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Biography of John James Whitfield
Posted By Dennis Partridge On In Georgia | No Comments
The oldest son of a family of eight children who survived infancy, the exigencies of the situation prevented even a high school education, for at the age of 14 he entered the path as assistant bread winner, taking store jobs at meager pay with John Henry & Son, then M. D. Willcox, D. C. Joiner, and at the age of 17, with Merritt & Coney. On the dissolution of the latter firm, with R. A. Merritt taking the hardware division, young Whitfield entered that business. Mr. Merritt, going to Macon to live in 1889, sold his young protégé a half interest in the hardware store, taking his note for same, and the partnership agreement of Merritt and Whitfield was signed on May 18, 1889. The business had a remarkable growth. On the organization of the Merritt Hardware Company in Macon, the Whitfield Hardware Company in Hawkinsville was chartered
July 10, 1896, and it was an outstanding organization of Middle Georgia, its reach in both retail and wholesale going fifty miles out. The business moved to the two-story brick building at the corner of Jackson and Commerce Streets, both floors being required. This building was acquired by purchase from the Stetson estate, and on its sale some years later Mr. Whitfield purchased the two-story building at the Moore Brothers bankrupt sale-a building now owned by him.
His business, starting with his partnership, extended nearly forty years, during which period he was actively identified with every forward movement of the community in which he lives. Civic pride dominated him. No enterprise was suggested that his time and money failed to support. He led many of the worth-while promotive efforts. He was associated with J. P. Watson in the operation of steamboats on the Ocmulgee River, and was president of the company. Mr. Whitfield put money in this enterprise that gave to Hawkinsville the lowest freight rates from the east of any inland city of the State. He made frequent appearances before Congressional committees in Washington, D. C., for appropriations for the Ocmulgee River. He, as vice president and traffic manager, was associated with T. B. Ragan as president and H. E. Coates as secretary-attorney of the Hawkinsville & Western Railroad; was active with his associates in its construction and operation, an enterprise that suffered as did other short line railroads when the U. S. Government took over the trunk lines as a war measure, and thus forced receiverships for the short lines. But it was a miracle in financing so great an enterprise that at least was successfully started.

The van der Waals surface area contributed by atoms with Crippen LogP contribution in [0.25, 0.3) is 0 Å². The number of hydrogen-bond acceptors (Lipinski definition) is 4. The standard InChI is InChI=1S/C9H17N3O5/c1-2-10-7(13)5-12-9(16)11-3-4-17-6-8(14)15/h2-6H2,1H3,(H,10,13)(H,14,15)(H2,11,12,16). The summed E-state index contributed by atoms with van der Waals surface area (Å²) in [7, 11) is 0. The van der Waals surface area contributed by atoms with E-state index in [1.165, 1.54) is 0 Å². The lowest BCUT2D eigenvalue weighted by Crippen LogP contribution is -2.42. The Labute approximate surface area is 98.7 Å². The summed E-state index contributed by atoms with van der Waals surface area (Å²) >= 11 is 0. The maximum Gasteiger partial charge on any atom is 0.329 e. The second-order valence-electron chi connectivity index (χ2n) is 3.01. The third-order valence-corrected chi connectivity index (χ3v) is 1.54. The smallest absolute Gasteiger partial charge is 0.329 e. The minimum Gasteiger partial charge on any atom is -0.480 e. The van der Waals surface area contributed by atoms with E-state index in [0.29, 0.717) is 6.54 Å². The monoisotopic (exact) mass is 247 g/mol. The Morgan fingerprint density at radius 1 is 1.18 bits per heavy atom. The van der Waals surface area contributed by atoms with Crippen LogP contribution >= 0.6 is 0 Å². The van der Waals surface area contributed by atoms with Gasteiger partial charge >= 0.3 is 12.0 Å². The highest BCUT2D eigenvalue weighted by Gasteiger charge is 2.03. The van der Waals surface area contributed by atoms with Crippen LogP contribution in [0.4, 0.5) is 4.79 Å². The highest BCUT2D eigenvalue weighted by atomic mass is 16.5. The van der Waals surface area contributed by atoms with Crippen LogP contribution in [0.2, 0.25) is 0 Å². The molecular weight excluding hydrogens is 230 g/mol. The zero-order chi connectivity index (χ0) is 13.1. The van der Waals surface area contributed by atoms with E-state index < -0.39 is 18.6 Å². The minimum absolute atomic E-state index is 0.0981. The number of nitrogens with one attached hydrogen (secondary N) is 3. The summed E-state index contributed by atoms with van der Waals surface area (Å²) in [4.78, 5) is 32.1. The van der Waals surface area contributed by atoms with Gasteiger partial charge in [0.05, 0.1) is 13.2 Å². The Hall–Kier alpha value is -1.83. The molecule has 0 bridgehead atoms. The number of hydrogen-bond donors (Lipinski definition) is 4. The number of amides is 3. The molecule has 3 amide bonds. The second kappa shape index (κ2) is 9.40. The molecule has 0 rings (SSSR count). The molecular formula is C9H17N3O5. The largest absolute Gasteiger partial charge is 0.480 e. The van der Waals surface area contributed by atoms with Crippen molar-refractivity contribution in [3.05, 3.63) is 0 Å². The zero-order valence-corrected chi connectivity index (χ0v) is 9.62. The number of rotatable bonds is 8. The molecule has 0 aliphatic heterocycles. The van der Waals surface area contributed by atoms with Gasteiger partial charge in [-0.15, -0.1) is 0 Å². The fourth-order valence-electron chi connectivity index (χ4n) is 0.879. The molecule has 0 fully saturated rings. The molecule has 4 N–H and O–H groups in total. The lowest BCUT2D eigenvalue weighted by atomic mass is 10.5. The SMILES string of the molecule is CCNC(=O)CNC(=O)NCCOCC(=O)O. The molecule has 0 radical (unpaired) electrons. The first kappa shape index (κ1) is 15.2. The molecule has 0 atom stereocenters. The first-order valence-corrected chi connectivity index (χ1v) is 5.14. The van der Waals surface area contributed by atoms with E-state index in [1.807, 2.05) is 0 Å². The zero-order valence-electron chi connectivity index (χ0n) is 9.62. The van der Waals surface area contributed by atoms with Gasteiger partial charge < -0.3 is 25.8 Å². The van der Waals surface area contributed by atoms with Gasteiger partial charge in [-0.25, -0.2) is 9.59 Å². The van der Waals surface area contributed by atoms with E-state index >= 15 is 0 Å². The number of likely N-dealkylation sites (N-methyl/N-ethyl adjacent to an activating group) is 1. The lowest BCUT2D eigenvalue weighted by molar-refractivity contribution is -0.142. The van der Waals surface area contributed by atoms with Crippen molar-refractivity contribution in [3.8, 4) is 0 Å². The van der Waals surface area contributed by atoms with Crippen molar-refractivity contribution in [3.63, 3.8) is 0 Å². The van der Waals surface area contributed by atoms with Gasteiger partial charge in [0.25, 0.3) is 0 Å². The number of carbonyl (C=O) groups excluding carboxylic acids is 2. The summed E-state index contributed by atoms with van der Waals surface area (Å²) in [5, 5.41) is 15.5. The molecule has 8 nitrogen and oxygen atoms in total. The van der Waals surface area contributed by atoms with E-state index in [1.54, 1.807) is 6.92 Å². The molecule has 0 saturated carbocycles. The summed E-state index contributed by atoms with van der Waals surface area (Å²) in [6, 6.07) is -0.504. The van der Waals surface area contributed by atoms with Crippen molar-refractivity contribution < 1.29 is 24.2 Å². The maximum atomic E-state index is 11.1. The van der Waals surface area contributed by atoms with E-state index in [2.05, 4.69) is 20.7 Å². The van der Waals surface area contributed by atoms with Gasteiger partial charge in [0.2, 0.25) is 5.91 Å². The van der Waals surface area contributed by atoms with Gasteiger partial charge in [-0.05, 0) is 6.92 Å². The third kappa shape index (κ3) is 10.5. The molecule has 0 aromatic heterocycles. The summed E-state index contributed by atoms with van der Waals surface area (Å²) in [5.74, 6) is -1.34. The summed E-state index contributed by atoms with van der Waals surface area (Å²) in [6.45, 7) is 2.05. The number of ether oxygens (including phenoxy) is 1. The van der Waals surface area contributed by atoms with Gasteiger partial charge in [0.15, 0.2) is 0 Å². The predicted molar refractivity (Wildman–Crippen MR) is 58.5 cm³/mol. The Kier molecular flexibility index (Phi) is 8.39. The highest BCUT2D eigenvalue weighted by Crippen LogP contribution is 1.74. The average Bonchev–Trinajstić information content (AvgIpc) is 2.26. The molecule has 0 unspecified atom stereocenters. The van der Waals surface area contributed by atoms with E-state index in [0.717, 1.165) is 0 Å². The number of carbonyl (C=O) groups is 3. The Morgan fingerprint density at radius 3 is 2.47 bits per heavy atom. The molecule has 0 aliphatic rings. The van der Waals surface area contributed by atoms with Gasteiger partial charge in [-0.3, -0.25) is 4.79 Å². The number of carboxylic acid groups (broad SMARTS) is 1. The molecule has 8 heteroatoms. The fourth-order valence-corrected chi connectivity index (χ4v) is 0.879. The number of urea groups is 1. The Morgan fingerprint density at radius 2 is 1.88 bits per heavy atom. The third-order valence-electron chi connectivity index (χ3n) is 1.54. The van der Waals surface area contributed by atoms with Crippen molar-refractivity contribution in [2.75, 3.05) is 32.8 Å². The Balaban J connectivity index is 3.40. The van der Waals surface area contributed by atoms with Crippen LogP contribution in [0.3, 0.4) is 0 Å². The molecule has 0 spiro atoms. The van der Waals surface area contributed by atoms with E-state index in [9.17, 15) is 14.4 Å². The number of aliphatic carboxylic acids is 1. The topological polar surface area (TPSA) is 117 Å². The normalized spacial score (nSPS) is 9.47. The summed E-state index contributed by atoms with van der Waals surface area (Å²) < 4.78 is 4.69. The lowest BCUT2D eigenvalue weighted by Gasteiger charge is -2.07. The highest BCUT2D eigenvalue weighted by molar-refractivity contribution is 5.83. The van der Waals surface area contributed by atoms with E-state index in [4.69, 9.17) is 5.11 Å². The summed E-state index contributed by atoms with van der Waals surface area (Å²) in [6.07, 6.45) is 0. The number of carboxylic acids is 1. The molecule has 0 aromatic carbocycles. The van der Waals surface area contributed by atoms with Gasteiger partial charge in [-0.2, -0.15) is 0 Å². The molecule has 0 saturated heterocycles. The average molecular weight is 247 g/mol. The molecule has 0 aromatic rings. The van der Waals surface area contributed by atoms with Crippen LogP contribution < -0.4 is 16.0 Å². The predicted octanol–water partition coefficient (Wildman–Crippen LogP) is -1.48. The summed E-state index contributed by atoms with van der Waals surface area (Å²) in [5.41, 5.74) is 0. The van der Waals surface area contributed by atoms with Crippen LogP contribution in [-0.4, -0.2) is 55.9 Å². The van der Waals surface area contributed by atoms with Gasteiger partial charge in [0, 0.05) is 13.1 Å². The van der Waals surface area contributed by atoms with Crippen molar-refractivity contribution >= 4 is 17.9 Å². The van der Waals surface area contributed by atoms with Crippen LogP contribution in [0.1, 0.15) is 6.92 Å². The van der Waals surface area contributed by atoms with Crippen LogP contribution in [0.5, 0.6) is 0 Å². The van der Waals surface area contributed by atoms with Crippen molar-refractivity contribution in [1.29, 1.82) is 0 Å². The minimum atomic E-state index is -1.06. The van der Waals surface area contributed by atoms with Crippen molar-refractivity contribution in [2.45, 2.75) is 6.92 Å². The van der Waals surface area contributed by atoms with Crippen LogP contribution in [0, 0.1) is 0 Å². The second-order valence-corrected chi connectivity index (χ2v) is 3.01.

He was one of the charter directors of the Hawkinsville Cotton Mills, which was organized in 1900. He was on the board of directors and on the committee that purchased the machinery.
Mr. Whitfield was also a charter member in the organization of the First National Bank in 1905, a member of its first board of directors, and on the removal of T. E. Lovejoy to New York, succeeded him as vice president.
He was no less active in the religious life of the community. He served the First Baptist Church as superintendent of its Sunday School for many years, starting in his twentieth year. For twenty-five years he was a member of its board of deacons, serving as chairman of the board the greater portion of the time. At its organization thirty years ago, the Pulaski Baptist Association elected him moderator and has reelected him each of the succeeding years.
Mr. Whitfield was elected president of the State Baptist Young Peoples Union in 1897, and brought that organization into a place of prominence, though state conventions of the denomination refused to foster it. He declined to be reelected after 1900. He was chairman of the building committee of the commodious and beautiful building occupied by the First Baptist Church, a model arrangement for modern demands of the various departmentalization efforts.